Can Help for Patients Be Too Expensive? Ethical Considerations and End-Stage Lung Disease
Respiration; international review of thoracic diseases 2011; 82(5): 395-9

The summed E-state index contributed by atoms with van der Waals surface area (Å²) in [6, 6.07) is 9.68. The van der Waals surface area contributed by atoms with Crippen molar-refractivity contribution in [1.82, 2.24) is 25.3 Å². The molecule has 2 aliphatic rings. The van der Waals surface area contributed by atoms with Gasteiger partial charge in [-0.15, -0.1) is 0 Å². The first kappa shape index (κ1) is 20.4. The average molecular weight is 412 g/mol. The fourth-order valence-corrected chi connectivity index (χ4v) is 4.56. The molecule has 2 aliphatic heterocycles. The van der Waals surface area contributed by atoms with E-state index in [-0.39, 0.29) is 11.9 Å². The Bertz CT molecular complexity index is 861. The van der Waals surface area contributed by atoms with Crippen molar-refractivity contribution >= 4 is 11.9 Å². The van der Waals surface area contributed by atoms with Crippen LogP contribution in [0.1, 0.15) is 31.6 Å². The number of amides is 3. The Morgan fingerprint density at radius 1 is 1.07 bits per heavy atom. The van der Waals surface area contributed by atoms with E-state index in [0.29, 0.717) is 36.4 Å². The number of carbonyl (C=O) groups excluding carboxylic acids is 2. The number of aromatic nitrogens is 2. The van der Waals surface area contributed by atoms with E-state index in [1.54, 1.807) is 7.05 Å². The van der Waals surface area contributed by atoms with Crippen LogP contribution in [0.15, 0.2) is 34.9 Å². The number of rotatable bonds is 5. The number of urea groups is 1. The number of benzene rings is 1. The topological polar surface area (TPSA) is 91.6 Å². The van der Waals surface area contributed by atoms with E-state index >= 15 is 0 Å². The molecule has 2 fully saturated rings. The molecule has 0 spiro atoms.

The treatment of patients with end-stage lung disease is very expensive. In an era of cost containment, the physician could be forced to restrict his therapy in order to spend less. But does the physician really have the right to restrict a reasonable therapy for economic reasons? It is argued that the mission of medicine is to help people in need and that any confidence is shaken if the physician is forced to be both physician and gatekeeper at the same time. It is argued that medicine as a central form of care will only be able to survive if it has the chance to remain a free profession, a profession which has the liberty to help each individual patient even if this help is expensive. However, it remains a duty of the physician to accept limits and to learn that for a good death it is necessary to be honest and to talk early enough about the possibilities of palliative care.
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